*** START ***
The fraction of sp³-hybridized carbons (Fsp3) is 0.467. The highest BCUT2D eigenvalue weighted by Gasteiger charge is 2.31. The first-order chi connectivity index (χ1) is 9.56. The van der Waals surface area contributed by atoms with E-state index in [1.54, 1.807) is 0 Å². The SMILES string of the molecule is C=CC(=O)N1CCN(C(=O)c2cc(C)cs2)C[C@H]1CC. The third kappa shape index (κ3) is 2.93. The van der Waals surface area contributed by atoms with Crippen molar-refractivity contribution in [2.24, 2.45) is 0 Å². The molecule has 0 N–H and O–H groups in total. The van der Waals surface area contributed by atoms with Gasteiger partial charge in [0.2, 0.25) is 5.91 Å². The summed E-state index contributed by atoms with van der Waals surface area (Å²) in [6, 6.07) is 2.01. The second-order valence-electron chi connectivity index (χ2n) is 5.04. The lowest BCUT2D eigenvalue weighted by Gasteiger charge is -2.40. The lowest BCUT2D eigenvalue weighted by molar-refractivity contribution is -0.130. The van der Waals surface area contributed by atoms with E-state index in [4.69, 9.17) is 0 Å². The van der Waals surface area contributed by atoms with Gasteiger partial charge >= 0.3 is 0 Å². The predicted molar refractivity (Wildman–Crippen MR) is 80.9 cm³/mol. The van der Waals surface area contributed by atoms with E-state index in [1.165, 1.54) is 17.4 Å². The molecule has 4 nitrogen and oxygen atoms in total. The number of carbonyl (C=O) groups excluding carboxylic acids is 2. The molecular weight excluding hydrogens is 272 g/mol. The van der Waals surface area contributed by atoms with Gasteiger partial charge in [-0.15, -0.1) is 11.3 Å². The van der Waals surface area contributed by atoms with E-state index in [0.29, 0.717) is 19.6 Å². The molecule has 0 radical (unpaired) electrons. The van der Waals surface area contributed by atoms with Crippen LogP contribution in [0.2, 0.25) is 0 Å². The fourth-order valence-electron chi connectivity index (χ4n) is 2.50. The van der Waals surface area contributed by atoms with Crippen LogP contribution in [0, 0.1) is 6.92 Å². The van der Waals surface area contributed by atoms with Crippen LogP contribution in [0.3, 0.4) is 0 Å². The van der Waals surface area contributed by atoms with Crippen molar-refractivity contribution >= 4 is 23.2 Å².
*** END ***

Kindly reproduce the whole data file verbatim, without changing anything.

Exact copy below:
The fraction of sp³-hybridized carbons (Fsp3) is 0.467. The highest BCUT2D eigenvalue weighted by Gasteiger charge is 2.31. The first-order chi connectivity index (χ1) is 9.56. The van der Waals surface area contributed by atoms with E-state index in [1.54, 1.807) is 0 Å². The SMILES string of the molecule is C=CC(=O)N1CCN(C(=O)c2cc(C)cs2)C[C@H]1CC. The third kappa shape index (κ3) is 2.93. The van der Waals surface area contributed by atoms with Crippen molar-refractivity contribution in [2.24, 2.45) is 0 Å². The molecule has 0 N–H and O–H groups in total. The van der Waals surface area contributed by atoms with Gasteiger partial charge in [0.2, 0.25) is 5.91 Å². The summed E-state index contributed by atoms with van der Waals surface area (Å²) in [6, 6.07) is 2.01. The second-order valence-electron chi connectivity index (χ2n) is 5.04. The lowest BCUT2D eigenvalue weighted by Gasteiger charge is -2.40. The lowest BCUT2D eigenvalue weighted by molar-refractivity contribution is -0.130. The van der Waals surface area contributed by atoms with E-state index in [4.69, 9.17) is 0 Å². The van der Waals surface area contributed by atoms with Gasteiger partial charge >= 0.3 is 0 Å². The predicted molar refractivity (Wildman–Crippen MR) is 80.9 cm³/mol. The van der Waals surface area contributed by atoms with E-state index in [1.165, 1.54) is 17.4 Å². The molecule has 4 nitrogen and oxygen atoms in total. The number of carbonyl (C=O) groups excluding carboxylic acids is 2. The molecular weight excluding hydrogens is 272 g/mol. The van der Waals surface area contributed by atoms with Gasteiger partial charge in [-0.15, -0.1) is 11.3 Å². The van der Waals surface area contributed by atoms with E-state index in [0.29, 0.717) is 19.6 Å². The molecule has 0 radical (unpaired) electrons. The van der Waals surface area contributed by atoms with Crippen LogP contribution in [0.2, 0.25) is 0 Å². The fourth-order valence-electron chi connectivity index (χ4n) is 2.50. The van der Waals surface area contributed by atoms with Crippen LogP contribution in [0, 0.1) is 6.92 Å². The van der Waals surface area contributed by atoms with Crippen LogP contribution in [0.3, 0.4) is 0 Å². The van der Waals surface area contributed by atoms with Crippen molar-refractivity contribution >= 4 is 23.2 Å².